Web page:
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Hollywood on Delaware Avenue

 

A large white wall loosely advises you to “Abandon Hope” in the middle of the Spectrum 8 Theatres’ back parking lot. A mob of 7-year-old, white-faced zombies make their way toward a pie stand, as a woman with huge blonde pigtails balances atop a VW van-turned-pirate-ship. At least a half-dozen stressed-out directors lug their paper coffee cups through separate film sets. It’s hard to say if the Spectrum will ever be home to such wonderfully campy horror again—that is, unless it hosts the Edwood FilmFest next year.

“Just last night we decided maybe we should organize something,” said Peter Barnett, head organizer of the Edwood FilmFest and sort-of head-honcho of last Saturday’s “microsode” filming.

Barnett is joking, obviously; the Edwood FilmFest has been attracting amateur filmmakers since 2000, when locally made mini-films were screened at a Lark Street bar. (The festival is named after late filmmaker Ed Wood, with whom you should already be familiar.) The festival features a short-film contest as well as a newly introduced “microsode” script contest that gives writers a chance to see their work made into sub-5-minute films. This year the festival moves on-and-up to Delaware Avenue, and will screen its movies at Spectrum 8 Theaters come September. The Spectrum also lent its back parking lot to the Edwood clan on Saturday, where crews were allowed to shoot scenes for the 10 winning microsodes. Hence the zombies.

“Albany really needs this sort of thing. The whole community can get involved,” said Jeff Knight, owner of East Greenbush-based Knight Owl Entertainment and director of the microsode, The Lost Children of Computer Camp.

Local directors, writers, cinematographers, producers and actors make up the crews for Edwood FilmFest; no previous experience is necessarily required, only dedication, practice and the willingness to sign up. It is the self-proclaimed “People’s Film Festival,” after all.

“The amount of dedication is incredible here,” said Knight. “I don’t think anyone anticipated how much work goes into these things.”

Knight and the other microsode directors have been working on their pieces since May, and finished up the last scenes last Saturday; after the films are completed, the rough cuts are sent off to Hollywood for final editing and finishing. That’s right, Hollywood: A professional editor who once worked at the Spectrum will work on the films.

“Hollywood has some effect, I’ve found, even in Albany where we’re tough and hardened and know Hollywood’s never comin’, ” said Barnett.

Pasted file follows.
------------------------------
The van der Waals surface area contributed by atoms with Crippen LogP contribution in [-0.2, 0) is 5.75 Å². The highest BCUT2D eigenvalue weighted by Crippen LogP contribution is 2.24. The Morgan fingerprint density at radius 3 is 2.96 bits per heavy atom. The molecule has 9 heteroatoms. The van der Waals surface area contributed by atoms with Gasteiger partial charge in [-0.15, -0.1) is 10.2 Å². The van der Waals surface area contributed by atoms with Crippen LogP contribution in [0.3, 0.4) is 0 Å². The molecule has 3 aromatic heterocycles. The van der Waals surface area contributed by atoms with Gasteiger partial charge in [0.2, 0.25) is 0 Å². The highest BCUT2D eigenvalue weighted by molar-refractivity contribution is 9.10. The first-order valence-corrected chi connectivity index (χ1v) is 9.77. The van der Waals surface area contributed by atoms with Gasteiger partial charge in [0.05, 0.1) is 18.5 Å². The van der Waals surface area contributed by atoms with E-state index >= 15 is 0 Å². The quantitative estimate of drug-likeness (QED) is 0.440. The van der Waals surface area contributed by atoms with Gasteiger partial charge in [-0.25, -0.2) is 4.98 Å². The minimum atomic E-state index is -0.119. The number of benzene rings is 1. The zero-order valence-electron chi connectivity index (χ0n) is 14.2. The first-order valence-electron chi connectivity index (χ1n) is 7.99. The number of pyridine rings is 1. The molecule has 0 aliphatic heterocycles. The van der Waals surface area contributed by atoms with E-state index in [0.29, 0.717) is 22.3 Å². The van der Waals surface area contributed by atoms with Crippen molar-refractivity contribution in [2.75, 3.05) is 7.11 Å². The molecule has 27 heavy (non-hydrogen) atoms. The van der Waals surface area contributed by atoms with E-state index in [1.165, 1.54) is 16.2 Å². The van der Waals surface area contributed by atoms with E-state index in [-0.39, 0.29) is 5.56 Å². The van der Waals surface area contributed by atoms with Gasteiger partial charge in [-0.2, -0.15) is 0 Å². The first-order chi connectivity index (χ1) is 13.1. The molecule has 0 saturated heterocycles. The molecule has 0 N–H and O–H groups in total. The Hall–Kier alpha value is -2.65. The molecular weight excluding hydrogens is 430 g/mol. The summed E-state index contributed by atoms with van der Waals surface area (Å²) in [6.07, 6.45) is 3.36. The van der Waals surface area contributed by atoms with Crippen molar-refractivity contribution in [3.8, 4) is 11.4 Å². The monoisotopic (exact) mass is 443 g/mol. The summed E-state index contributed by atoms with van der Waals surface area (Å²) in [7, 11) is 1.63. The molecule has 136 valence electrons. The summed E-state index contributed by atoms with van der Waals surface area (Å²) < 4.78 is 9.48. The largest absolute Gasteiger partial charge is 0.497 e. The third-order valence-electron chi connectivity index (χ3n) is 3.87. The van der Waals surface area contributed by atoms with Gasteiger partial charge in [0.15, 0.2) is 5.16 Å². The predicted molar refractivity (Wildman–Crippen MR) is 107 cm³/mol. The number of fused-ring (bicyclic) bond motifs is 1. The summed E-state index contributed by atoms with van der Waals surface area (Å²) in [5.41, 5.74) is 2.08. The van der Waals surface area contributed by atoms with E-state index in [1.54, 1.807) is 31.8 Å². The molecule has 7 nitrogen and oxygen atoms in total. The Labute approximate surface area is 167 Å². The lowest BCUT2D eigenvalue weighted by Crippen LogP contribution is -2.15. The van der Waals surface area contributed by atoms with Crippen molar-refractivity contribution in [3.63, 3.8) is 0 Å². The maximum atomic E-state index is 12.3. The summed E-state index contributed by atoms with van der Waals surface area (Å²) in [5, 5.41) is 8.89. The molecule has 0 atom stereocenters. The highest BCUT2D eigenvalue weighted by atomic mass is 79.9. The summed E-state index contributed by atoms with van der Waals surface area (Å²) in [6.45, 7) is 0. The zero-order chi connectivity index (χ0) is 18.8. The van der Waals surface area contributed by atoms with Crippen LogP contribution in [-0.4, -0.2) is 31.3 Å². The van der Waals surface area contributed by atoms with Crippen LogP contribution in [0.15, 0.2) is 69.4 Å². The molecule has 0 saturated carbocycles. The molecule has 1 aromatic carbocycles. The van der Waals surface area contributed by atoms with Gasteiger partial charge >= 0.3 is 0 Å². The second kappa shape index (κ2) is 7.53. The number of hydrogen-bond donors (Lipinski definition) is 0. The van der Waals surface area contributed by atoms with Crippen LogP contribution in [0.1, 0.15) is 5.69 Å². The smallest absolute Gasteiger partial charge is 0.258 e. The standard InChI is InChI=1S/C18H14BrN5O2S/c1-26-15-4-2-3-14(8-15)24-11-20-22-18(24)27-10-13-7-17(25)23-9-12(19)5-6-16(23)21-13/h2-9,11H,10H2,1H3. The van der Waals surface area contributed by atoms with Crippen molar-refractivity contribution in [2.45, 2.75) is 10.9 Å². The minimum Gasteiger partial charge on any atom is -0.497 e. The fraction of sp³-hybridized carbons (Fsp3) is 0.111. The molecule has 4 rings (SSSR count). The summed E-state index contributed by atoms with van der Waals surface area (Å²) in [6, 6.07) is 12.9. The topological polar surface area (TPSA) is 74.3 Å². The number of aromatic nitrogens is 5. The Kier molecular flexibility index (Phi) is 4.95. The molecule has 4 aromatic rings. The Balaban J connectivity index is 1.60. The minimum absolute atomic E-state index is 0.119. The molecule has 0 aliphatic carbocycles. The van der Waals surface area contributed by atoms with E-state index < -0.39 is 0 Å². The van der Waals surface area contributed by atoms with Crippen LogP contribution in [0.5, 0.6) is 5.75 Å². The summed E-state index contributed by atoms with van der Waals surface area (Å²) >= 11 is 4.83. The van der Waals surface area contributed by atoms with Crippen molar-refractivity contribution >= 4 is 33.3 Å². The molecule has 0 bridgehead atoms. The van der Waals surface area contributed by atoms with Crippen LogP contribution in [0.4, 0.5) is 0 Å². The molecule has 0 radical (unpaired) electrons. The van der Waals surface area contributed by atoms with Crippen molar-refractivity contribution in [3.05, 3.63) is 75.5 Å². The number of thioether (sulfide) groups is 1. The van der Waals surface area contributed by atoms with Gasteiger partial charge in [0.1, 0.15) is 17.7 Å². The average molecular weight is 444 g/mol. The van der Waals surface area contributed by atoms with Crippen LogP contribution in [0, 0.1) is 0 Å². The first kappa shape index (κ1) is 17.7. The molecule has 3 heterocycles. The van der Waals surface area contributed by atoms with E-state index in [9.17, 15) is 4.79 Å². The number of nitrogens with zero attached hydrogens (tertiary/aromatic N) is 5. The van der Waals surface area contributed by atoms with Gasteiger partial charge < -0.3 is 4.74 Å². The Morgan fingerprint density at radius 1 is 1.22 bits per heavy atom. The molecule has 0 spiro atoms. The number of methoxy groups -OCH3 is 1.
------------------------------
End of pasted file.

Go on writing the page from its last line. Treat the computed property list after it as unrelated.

Whether it was all the Hollywood name-dropping or not, the Edwood FilmFest has grown in recent years, in step with an increase in community interest. A long list of sponsors have lent their names to the festival this year, including distinguished organizations such as UAG, Capital Repertory Theatre, the New York State Theatre Institute, and, ahem, Metroland.

“Edwood is different because the market is so small. We have a lot of great local sponsors,” said Eric Vollweiler, director of business development and co-producer of the Festival. “There’s no other [film festival] like this in Albany, which is a great pitching point—it’s very eccentric and unique.”

Despite all the newfound attention, the Edwood FilmFest remains fun and experimental. Again, hence the zombies.

“The Edwood tradition is just to keep it fun. The minute a film director takes it too seriously, it’s done,” said Ed Bablin, winner of the first Edwood FilmFest and director of the up-and-coming short film, The Shaved Yetty. (The Shaved Yetty?)

“The trick is to get it bigger and to get more people involved, but keep it light at the same time.”

The Edwood FilmFest will screen the completed short films and microsodes between Sept. 24 and Oct. 4, in a week filled with giveaways, parties and general campy celebration. After a top-secret deliberation, the winner of the short-film contest will be announced on Sept. 28 and will receive film classes as well as a trophy.

—Carlene Willsie


Photo: Shannon DeCelle

Dedication

The late, longtime Metroland and Saratogian dance critic and journalist Mae G. Banner was honored Wednesday, July 18, at the Saratoga Performing Arts Center by New York City Ballet master-in-chief Peter Martins and SPAC executive director Marcia White. The presentation was to honor Banner’s passionate commitment to the arts in Saratoga Springs, and, in particular, the NYCB at SPAC. That night’s performance of George Balanchine’s Jewels—one of Banner’s favorites—was dedicated to her.

 

 

 

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